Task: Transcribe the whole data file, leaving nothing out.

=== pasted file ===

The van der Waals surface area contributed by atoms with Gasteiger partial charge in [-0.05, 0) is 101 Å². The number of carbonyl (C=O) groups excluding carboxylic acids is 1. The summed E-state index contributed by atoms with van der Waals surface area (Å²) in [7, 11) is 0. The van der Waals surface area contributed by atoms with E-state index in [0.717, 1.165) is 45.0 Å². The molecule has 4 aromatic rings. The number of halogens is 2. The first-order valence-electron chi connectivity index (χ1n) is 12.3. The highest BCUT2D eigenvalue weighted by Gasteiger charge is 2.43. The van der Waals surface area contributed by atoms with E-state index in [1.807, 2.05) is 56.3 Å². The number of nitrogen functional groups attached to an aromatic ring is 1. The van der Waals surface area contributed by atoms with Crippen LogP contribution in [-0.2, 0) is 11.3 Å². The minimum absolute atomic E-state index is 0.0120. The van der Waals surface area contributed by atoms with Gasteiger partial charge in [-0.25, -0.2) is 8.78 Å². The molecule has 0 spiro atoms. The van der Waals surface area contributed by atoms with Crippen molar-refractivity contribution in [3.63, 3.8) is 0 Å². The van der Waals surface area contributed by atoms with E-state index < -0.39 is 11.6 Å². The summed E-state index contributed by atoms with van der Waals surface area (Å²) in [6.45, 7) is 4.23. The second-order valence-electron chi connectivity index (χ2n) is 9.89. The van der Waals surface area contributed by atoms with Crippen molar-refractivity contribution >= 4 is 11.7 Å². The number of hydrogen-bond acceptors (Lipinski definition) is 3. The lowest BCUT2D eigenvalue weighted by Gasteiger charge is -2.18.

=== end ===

The van der Waals surface area contributed by atoms with Gasteiger partial charge in [-0.05, 0) is 101 Å². The number of carbonyl (C=O) groups excluding carboxylic acids is 1. The summed E-state index contributed by atoms with van der Waals surface area (Å²) in [7, 11) is 0. The van der Waals surface area contributed by atoms with E-state index in [0.717, 1.165) is 45.0 Å². The molecule has 4 aromatic rings. The number of halogens is 2. The first-order valence-electron chi connectivity index (χ1n) is 12.3. The highest BCUT2D eigenvalue weighted by Gasteiger charge is 2.43. The van der Waals surface area contributed by atoms with E-state index in [1.807, 2.05) is 56.3 Å². The number of nitrogen functional groups attached to an aromatic ring is 1. The van der Waals surface area contributed by atoms with Crippen LogP contribution in [-0.2, 0) is 11.3 Å². The minimum absolute atomic E-state index is 0.0120. The van der Waals surface area contributed by atoms with Gasteiger partial charge in [-0.25, -0.2) is 8.78 Å². The molecule has 0 spiro atoms. The van der Waals surface area contributed by atoms with Crippen molar-refractivity contribution in [3.63, 3.8) is 0 Å². The van der Waals surface area contributed by atoms with E-state index < -0.39 is 11.6 Å². The summed E-state index contributed by atoms with van der Waals surface area (Å²) in [6.45, 7) is 4.23. The second-order valence-electron chi connectivity index (χ2n) is 9.89. The van der Waals surface area contributed by atoms with Crippen molar-refractivity contribution >= 4 is 11.7 Å². The number of hydrogen-bond acceptors (Lipinski definition) is 3. The lowest BCUT2D eigenvalue weighted by Gasteiger charge is -2.18.